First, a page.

It’s not about the actual scenario we are testing but your spacial awareness and how you deal with the scenario. Your thought process what steps you take following it. Controllers think ahead and controllers act decisively its all a test!

Let me know your thoughts Sooraj, interested in your side! Blue skies Bud! :)

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The trainee will make enough mistakes as is. We wouldn’t even do any of the things listed in a official IFATC training session. We may test you on go arounds, but that should only be carried out under the guidance of a Trainer in a official session.

Just fly normally, follow all the instructions (they will make no sense most of the time, just follow them all), request 1-2 runway changes, land, park, provide feedback.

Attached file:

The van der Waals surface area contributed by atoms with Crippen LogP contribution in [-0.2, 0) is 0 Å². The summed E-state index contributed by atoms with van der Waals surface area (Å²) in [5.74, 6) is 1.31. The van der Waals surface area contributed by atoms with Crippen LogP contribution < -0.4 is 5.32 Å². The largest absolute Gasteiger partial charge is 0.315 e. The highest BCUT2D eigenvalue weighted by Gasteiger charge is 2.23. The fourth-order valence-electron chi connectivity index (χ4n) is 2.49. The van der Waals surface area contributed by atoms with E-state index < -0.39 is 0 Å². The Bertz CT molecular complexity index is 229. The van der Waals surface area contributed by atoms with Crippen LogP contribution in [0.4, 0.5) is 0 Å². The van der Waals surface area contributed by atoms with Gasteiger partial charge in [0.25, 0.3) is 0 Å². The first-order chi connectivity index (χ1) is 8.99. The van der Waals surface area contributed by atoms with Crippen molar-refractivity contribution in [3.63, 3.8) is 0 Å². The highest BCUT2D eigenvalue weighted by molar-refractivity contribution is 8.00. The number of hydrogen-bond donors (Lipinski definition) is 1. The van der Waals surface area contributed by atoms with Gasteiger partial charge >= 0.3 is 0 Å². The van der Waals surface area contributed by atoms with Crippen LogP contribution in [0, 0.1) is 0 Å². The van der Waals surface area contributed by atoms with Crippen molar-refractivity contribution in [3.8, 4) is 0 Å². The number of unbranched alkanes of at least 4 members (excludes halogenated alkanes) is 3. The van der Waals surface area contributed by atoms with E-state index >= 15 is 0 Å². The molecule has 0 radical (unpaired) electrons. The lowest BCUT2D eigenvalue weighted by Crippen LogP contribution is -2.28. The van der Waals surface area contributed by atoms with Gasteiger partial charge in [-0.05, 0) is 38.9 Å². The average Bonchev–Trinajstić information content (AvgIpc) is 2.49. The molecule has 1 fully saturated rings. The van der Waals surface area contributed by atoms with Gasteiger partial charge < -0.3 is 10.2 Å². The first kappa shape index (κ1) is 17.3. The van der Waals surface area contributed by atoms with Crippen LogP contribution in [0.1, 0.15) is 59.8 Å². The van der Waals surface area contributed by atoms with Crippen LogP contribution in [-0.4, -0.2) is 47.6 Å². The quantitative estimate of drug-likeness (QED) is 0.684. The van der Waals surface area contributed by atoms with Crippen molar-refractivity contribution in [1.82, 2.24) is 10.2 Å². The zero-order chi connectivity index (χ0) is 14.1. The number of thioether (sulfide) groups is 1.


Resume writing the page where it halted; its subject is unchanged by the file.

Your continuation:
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I’m not saying go on the grass what I am saying though is the reason people go on the grass, would you not say Trio spacial awareness is a key things for all controllers doing multiple things at once perfectly. The practical test is made up of how many Pilots? 4 or 5? It doesn’t prepare you for what’s coming down the road. I would be much more grateful being told small mistakes now and be able to provide a tip top service for busier airports. When I go to a thread my plan isn’t to make someone pass their practical but to make someone pass their practical and go further and further.